Dodgers: Walker Buehler has a Great Chance to Win NL Cy Young in 2019
Walker Buehler pitched a stellar rookie campaign for the Dodgers in 2018. He finished the season with an 8-5 record to go along with 2.62 ERA and 0.96 WHIP in 137.1 major league innings pitched. Finishing third in ROY voting behind Ronald Acuña Jr. and Juan Soto, a pair of young outfielders from the NL East.
Buehler has excited Dodger fans, and really the entirety of the baseball world, ever since he came up for his cup of coffee in 2017. In that time, he only threw in 8 games with a 7.71 ERA, but he racked up 11 strikeouts in his 9.1 innings, showing off his electric fastball.
We vaguely knew that he had the makings of an ace within him based off of his scouting grades. Buehler’s Fangraphs prospect report gave his fastball and slider perfect scores. And he did not disappoint. Anyone who watched Buehler carve through any lineup he faced, postseason or otherwise, could tell after just a few pitches that he was an ace in the making.
Buehler pitched well for the Dodgers all season, earning himself a chance to start the Dodger’s first home game in the World Series. In the postseason, Buehler started in four games, tossing 23.2 valuable innings, with more than a strikeout per inning, a 3.80 ERA and a sparkling 0.80 WHIP.
Buehler was able to limit baserunners and pitched like a savvy and experienced veteran, despite these four starts being the first playoff appearances of his young major league career.
With his regular season dominance and postseason prowess, Buehler is poised to enter 2019 as a borderline ace with a nearly limitless ceiling. Combining velocity with control, Buehler should be the best young starter int he National League, and really in all of baseball, once again.
However, he also could be more than just the best young starter in the NL. He could be the best pitcher in the NL. Obviously, established aces like Jacob DeGrom, Max Scherzer and the Dodgers’ own newly extended Clayton Kershaw will come into the season as favorites to win the award. But Buehler’s candidacy should not be taken lightly. He has as good a chance as anyone in the NL as long as he can throw enough innings to qualify for the award.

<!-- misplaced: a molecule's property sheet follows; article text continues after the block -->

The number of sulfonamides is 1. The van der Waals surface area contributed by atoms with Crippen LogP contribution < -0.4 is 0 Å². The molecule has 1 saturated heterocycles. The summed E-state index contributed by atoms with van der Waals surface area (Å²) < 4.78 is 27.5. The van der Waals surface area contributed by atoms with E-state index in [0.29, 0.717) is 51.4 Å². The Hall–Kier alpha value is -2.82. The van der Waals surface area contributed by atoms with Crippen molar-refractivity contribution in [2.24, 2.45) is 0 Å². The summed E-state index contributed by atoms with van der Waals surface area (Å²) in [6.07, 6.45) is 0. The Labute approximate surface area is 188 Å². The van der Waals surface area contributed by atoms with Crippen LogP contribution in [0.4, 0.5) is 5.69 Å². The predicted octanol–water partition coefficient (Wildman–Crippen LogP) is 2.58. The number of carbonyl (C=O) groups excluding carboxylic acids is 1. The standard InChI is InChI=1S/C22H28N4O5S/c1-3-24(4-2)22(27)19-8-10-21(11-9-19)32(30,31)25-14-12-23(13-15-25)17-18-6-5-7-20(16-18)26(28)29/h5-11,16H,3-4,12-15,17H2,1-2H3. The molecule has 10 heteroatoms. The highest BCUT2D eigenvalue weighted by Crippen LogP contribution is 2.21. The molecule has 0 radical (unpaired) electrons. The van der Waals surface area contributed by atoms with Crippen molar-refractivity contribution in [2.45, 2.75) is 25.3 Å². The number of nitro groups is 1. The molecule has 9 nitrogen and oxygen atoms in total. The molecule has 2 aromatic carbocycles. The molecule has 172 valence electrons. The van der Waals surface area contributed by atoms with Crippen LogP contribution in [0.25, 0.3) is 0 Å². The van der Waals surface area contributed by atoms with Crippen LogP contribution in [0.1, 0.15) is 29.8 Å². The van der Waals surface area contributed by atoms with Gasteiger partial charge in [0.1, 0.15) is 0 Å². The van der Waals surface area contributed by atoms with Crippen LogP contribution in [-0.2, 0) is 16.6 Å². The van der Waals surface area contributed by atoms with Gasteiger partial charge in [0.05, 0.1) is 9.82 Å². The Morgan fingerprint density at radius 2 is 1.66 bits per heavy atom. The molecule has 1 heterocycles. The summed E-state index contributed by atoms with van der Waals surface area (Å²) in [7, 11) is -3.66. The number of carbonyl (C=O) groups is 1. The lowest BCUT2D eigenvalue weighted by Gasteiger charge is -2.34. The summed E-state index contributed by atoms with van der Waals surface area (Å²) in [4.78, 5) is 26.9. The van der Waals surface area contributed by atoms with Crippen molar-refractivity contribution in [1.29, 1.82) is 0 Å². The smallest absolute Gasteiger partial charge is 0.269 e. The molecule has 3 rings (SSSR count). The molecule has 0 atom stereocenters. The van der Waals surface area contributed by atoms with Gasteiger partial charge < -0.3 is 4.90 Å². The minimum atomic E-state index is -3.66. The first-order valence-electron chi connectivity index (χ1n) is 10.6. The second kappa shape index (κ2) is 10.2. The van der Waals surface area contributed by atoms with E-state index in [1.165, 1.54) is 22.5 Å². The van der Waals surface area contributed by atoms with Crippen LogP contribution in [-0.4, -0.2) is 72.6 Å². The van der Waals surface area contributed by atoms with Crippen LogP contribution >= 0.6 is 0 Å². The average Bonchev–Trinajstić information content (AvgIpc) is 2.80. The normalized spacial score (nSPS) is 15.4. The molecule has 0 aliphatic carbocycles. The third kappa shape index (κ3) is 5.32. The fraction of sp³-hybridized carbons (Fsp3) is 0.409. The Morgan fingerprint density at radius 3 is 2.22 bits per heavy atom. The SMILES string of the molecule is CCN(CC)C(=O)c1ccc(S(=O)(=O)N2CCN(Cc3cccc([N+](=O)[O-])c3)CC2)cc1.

Buehler already throws harder and can get as many strikeouts per nine innings as anyone in the NL. Buehler was tied for being the second hardest thrower in the NL last season, averaging 96.2 mph on his fastball according to PitchFX.
He had at least nine strikeouts in nine of his 23 starts last season and threw at least six innings in 14 starts. His 9.90 strikeout per nine rate ranked 11th amongst NL starters with at least 130 innings pitched.
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He still does not have quite what it takes to be named the best pitcher in the National League though. At least not yet. If Kershaw and Hill can help Buehler improve the effectiveness of his curveball and help him lower his walks, he could grow beyond his impressive rookie level.
Sophomore starters winning the Cy Young award is rare, and I am not claiming that Buehler is a lock or anything close. But he has a chance to expand his repertoire and to throw more innings next season. If he can throw 180 innings with 200 strikeouts, which would be no increase in strikeouts per nine from 2018, and walk less than his 2018 mark of 2.42 BB/9, he could be among the NL’s elite.
While dropping a walk rate seems difficult, it has been the source of transitions into ace hood over the last few years for such fiery young arms such as Luis Severino and Blake Snell and Aaron Nola.
Severino’s jump into the ace tier in 2017 was precipitated by a drop in BB/9 from 3.17 in 2016 to 2.37. For Snell, his 4.11 BB/9 mark in 2017 dropped all the way down to 3.19 BB/9 in his 2018 AL Cy Young campaign, while increasing his K/9 rate to 11.01 from 8.28. If Buehler can find what the hard throwers Severino and Snell were able to, he could make the jump into the elite tier and the Cy Young conversation well before many would expect.
Buehler will enter Spring Training in 2019 with one of the best right arms in the National League. And if everything breaks right, he could be finishing off the year on top of the NL’s pitching landscape.